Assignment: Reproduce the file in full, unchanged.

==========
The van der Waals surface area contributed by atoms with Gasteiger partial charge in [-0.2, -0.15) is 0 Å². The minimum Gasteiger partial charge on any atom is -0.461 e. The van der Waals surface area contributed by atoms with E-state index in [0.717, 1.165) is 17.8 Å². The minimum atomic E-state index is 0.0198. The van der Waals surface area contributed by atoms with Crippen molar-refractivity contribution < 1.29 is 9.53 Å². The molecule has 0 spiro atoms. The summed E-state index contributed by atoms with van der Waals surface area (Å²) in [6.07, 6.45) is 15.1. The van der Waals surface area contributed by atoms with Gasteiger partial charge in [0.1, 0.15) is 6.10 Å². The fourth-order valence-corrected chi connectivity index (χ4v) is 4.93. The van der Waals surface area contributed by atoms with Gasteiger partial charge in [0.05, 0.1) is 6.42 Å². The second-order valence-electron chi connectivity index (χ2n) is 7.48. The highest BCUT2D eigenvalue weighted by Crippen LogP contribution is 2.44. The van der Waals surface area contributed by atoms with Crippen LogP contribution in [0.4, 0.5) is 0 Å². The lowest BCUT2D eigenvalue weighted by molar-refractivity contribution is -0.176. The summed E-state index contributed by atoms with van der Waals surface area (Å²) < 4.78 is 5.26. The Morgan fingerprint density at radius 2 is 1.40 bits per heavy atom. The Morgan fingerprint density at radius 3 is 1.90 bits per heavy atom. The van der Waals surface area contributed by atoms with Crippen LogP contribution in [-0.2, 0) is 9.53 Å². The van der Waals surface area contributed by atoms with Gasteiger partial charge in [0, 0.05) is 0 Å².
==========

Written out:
The van der Waals surface area contributed by atoms with Gasteiger partial charge in [-0.2, -0.15) is 0 Å². The minimum Gasteiger partial charge on any atom is -0.461 e. The van der Waals surface area contributed by atoms with E-state index in [0.717, 1.165) is 17.8 Å². The minimum atomic E-state index is 0.0198. The van der Waals surface area contributed by atoms with Crippen molar-refractivity contribution < 1.29 is 9.53 Å². The molecule has 0 spiro atoms. The summed E-state index contributed by atoms with van der Waals surface area (Å²) in [6.07, 6.45) is 15.1. The van der Waals surface area contributed by atoms with Gasteiger partial charge in [0.1, 0.15) is 6.10 Å². The fourth-order valence-corrected chi connectivity index (χ4v) is 4.93. The van der Waals surface area contributed by atoms with Gasteiger partial charge in [0.05, 0.1) is 6.42 Å². The second-order valence-electron chi connectivity index (χ2n) is 7.48. The highest BCUT2D eigenvalue weighted by Crippen LogP contribution is 2.44. The van der Waals surface area contributed by atoms with Crippen LogP contribution in [0.4, 0.5) is 0 Å². The lowest BCUT2D eigenvalue weighted by molar-refractivity contribution is -0.176. The summed E-state index contributed by atoms with van der Waals surface area (Å²) < 4.78 is 5.26. The Morgan fingerprint density at radius 2 is 1.40 bits per heavy atom. The Morgan fingerprint density at radius 3 is 1.90 bits per heavy atom. The van der Waals surface area contributed by atoms with Crippen LogP contribution in [-0.2, 0) is 9.53 Å². The van der Waals surface area contributed by atoms with Gasteiger partial charge in [0, 0.05) is 0 Å².